linker = "arm-linux-gnueabihf-ld"

And try compiling our Rust program with this target:

cargo build --target=armv7-unknown-linux-musleabihf
   Compiling rust-sandbox v0.1.0 (/Users/hugh/Source/rust-sandbox)
    Finished dev [unoptimized + debuginfo] target(s) in 1.12s

It built, so let’s copy the executable to the router:

scp target/armv7-unknown-linux-musleabihf/debug/rust-sandbox router:/tmp/

And then SSH on to the router and run it:

$ ssh
 Welcome to the Netgear R7000 [TomatoUSB]
 (output trimmed)

root@router:/tmp/home/root# /tmp/rust-sandbox
Hello, world!

Great, it works! Using the musl C library and statically linking everything is somewhat less optimal than linking against the C library that’s already installed on Linux, as it means the built executable size is larger, but it’s good enough for a simple Rust program.

Jan 5 19

Make certbot Let’s Encrypt certificates readable by Debian ssl-cert group

by sigmaris

On Debian, there’s a group named ssl-cert which grants access to TLS certificates and private keys, so that services that don’t run as the root user can still use TLS certificates. For example, the PostgreSQL Debian package installs PostgreSQL to run as a user named postgres, which is a member of the ssl-cert group, and so it can use certificates and private keys in /etc/ssl.

The certbot Let’s Encrypt client, by default, makes the certificates and private keys it installs only readable by the root user. There is an open issue against certbot, requesting that on Debian, certbot should follow the Debian standard of making the certificates and keys readable by the ssl-cert group as well. In the meantime, until that issue is resolved, the ownership can be set by a post-hook which will be run by certbot after obtaining or renewing a certificate.

To do that, add this line to your certbot configuration file, i.e. /etc/letsencrypt/cli.ini:

post-hook = chmod 0640 /etc/letsencrypt/archive/*/privkey*.pem && chmod g+rx /etc/letsencrypt/live /etc/letsencrypt/archive && chown -R root:ssl-cert /etc/letsencrypt/live /etc/letsencrypt/archive
Apr 21 18

Encoding DNS URI records for DNSMASQ

by sigmaris

Dnsmasq can be configured to add various types of records like SRV, PTR, and NAPTR to its internal DNS server by various directives in its configuration file. But what if there’s a less common type of DNS record that you want to serve, which dnsmasq doesn’t have a specific configuration directive to handle?

Handily, dnsmasq also supports serving arbitrary DNS resource records using the dns-rr option. However you have to supply the binary value of the response encoded in hexadecimal. Here’s an example of how to do this for a URI record with Python. The URI record type is described in RFC 7553 which describes the binary value of the response (“wire format”) as:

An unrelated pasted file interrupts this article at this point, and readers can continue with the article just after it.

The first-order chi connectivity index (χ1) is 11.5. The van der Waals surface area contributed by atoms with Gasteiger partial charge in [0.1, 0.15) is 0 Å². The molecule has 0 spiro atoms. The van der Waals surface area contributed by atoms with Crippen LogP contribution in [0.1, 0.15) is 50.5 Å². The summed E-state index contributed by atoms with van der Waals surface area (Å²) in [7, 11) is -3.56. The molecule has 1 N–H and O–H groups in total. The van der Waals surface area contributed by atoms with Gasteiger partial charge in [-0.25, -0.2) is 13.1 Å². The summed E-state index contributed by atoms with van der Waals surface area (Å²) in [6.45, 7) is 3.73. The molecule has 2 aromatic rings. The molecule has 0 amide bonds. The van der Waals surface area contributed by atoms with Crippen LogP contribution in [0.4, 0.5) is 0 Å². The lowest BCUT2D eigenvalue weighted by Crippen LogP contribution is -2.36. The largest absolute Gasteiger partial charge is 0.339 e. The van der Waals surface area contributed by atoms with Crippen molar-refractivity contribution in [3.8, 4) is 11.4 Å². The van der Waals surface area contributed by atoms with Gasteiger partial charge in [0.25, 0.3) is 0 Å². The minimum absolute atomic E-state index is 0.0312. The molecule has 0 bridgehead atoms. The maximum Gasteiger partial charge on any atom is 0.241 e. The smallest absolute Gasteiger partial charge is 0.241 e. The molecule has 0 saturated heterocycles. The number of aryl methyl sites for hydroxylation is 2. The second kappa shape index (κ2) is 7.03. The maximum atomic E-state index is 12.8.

The RDATA for a URI RR consists of a 2-octet Priority field, a 2-octet Weight field, and a variable-length Target field.

Priority and Weight are unsigned integers in network byte order.

The remaining data in the RDATA contains the Target field. The Target field contains the URI as a sequence of octets (without the enclosing double-quote characters used in the presentation format).

So, we need to encode the priority as 2 bytes, then the weight as 2 bytes, then the URI itself. We can use Python’s struct module for encoding the integers, and the binascii module to encode the strings as hex:

import binascii
import struct
record_name = b''
record_type = b'256'  # Assigned type number for URI records
priority = 10
weight = 5
value = b''
    b'dns-rr=' + record_name,
    # The ! here uses network byte order, followed by two 'H's for unsigned 2-byte values.
    binascii.hexlify(struct.pack('!HH', priority, weight))
    + binascii.hexlify(value)

This will output:,256,000a0005687474703a2f2f7777772e6578616d706c652e636f6d2f

which can be copied straight into dnsmasq’s configuration file.

Dec 12 16

A handy reference list of GSS-API mechanism OIDs

by sigmaris

This is more for my own reference, but might be useful for others.

1.2.840.113554.1.2.2 – Kerberos v5 – RFC 1964
1.2.840.48018.1.2.2 – Kerberos V5 (incorrect, used by old Windows versions) – SPNEGO – RFC 4178 – IAKERB – draft-ietf-kitten-iakerb-03 – NTLM SSP – Heimdal:lib/gssapi/oid.txt – SCRAM-SHA-1 – RFC 5802 – SCRAM-SHA-256 – RFC 7677* – GSS-EAP (arc) – RFC 7055 – PKU2U – draft-zhu-pku2u-09 – SPKM-1 – RFC 2025 – SPKM-2 – RFC 2025 – SPKM-3 – RFC 2847 – LIPKEY – RFC 2847
1.2.752.43.14.2 – NETLOGON – Heimdal:lib/gssapi/oid.txt

Jun 9 12

Home IPv6 Tunnel

by sigmaris

The news of World IPv6 Launch Day last week prompted me to properly set up IPv6 for my home network. Unfortunately my ISP doesn’t offer native IPv6 connectivity — not many consumer ISPs do — but fortunately there are free services which will provide an IPv6 ‘tunnel’ over the IPv4 internet, to the wider IPv6 world. I signed up to Hurricane Electric’s service at and was soon up and running. Hurricane Electric will issue you a /64 block of IPv6 addresses, which you can allocate as you see fit. You need to set up one system to handle your end of the tunnel, and route all traffic destined for the wider IPv6 internet over the tunnel. I already had a Linux server running that was handling the local end, but since I’ve recently acquired an Asus RT-N16 router running DD-WRT, I decided to enable IPv6 support on it and use it as the tunnel endpoint, so it can serve as the default gateway for both IPv4 and IPv6 on my LAN.